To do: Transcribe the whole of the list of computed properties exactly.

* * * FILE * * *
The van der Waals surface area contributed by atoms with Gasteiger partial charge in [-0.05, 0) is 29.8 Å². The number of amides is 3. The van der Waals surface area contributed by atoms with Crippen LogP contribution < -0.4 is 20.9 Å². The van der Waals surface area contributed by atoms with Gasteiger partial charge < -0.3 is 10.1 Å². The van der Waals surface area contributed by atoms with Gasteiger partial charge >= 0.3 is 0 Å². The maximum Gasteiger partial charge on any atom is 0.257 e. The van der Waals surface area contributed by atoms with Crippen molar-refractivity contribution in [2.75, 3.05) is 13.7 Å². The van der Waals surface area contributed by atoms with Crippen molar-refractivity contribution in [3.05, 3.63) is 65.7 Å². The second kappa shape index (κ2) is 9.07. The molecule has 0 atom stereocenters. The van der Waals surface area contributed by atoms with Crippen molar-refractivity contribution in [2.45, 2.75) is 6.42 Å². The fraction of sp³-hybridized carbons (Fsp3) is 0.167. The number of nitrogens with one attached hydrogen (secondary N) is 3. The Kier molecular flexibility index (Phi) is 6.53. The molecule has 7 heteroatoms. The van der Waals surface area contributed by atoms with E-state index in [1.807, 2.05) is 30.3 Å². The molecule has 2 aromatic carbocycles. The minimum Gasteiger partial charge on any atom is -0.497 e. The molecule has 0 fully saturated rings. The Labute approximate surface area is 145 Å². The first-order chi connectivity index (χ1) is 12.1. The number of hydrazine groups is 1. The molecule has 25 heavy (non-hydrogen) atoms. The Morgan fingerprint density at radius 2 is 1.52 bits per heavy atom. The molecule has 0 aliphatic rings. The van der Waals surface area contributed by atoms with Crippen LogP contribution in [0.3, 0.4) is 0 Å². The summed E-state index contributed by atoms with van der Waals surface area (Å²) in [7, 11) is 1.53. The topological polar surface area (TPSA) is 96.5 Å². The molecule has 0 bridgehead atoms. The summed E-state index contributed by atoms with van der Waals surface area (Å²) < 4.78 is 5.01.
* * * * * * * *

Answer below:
The van der Waals surface area contributed by atoms with Gasteiger partial charge in [-0.05, 0) is 29.8 Å². The number of amides is 3. The van der Waals surface area contributed by atoms with Crippen LogP contribution < -0.4 is 20.9 Å². The van der Waals surface area contributed by atoms with Gasteiger partial charge < -0.3 is 10.1 Å². The van der Waals surface area contributed by atoms with Gasteiger partial charge >= 0.3 is 0 Å². The maximum Gasteiger partial charge on any atom is 0.257 e. The van der Waals surface area contributed by atoms with Crippen molar-refractivity contribution in [2.75, 3.05) is 13.7 Å². The van der Waals surface area contributed by atoms with Crippen molar-refractivity contribution in [3.05, 3.63) is 65.7 Å². The second kappa shape index (κ2) is 9.07. The molecule has 0 atom stereocenters. The van der Waals surface area contributed by atoms with Crippen molar-refractivity contribution in [2.45, 2.75) is 6.42 Å². The fraction of sp³-hybridized carbons (Fsp3) is 0.167. The number of nitrogens with one attached hydrogen (secondary N) is 3. The Kier molecular flexibility index (Phi) is 6.53. The molecule has 7 heteroatoms. The van der Waals surface area contributed by atoms with E-state index in [1.807, 2.05) is 30.3 Å². The molecule has 2 aromatic carbocycles. The minimum Gasteiger partial charge on any atom is -0.497 e. The molecule has 0 fully saturated rings. The Labute approximate surface area is 145 Å². The first-order chi connectivity index (χ1) is 12.1. The number of hydrazine groups is 1. The molecule has 25 heavy (non-hydrogen) atoms. The Morgan fingerprint density at radius 2 is 1.52 bits per heavy atom. The molecule has 0 aliphatic rings. The van der Waals surface area contributed by atoms with Crippen LogP contribution in [0.3, 0.4) is 0 Å². The summed E-state index contributed by atoms with van der Waals surface area (Å²) in [7, 11) is 1.53. The topological polar surface area (TPSA) is 96.5 Å². The molecule has 0 bridgehead atoms. The summed E-state index contributed by atoms with van der Waals surface area (Å²) < 4.78 is 5.01.